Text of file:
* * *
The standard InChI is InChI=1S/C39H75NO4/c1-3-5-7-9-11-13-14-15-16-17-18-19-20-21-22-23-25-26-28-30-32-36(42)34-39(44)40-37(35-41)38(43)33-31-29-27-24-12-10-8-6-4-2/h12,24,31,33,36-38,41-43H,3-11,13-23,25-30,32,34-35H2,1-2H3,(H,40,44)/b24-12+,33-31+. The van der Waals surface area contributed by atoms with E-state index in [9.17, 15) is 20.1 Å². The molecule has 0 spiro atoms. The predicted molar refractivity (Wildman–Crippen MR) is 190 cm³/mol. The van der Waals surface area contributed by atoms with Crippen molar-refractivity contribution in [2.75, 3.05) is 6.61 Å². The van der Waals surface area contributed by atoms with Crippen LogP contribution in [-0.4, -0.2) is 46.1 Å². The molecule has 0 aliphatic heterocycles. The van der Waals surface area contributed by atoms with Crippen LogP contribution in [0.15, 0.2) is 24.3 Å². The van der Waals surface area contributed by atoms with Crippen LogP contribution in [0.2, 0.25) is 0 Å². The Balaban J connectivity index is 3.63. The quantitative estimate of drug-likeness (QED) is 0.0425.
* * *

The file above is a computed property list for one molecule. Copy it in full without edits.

The standard InChI is InChI=1S/C39H75NO4/c1-3-5-7-9-11-13-14-15-16-17-18-19-20-21-22-23-25-26-28-30-32-36(42)34-39(44)40-37(35-41)38(43)33-31-29-27-24-12-10-8-6-4-2/h12,24,31,33,36-38,41-43H,3-11,13-23,25-30,32,34-35H2,1-2H3,(H,40,44)/b24-12+,33-31+. The van der Waals surface area contributed by atoms with E-state index in [9.17, 15) is 20.1 Å². The molecule has 0 spiro atoms. The predicted molar refractivity (Wildman–Crippen MR) is 190 cm³/mol. The van der Waals surface area contributed by atoms with Crippen molar-refractivity contribution in [2.75, 3.05) is 6.61 Å². The van der Waals surface area contributed by atoms with Crippen LogP contribution in [-0.4, -0.2) is 46.1 Å². The molecule has 0 aliphatic heterocycles. The van der Waals surface area contributed by atoms with Crippen LogP contribution in [0.15, 0.2) is 24.3 Å². The van der Waals surface area contributed by atoms with Crippen LogP contribution in [0.2, 0.25) is 0 Å². The Balaban J connectivity index is 3.63. The quantitative estimate of drug-likeness (QED) is 0.0425.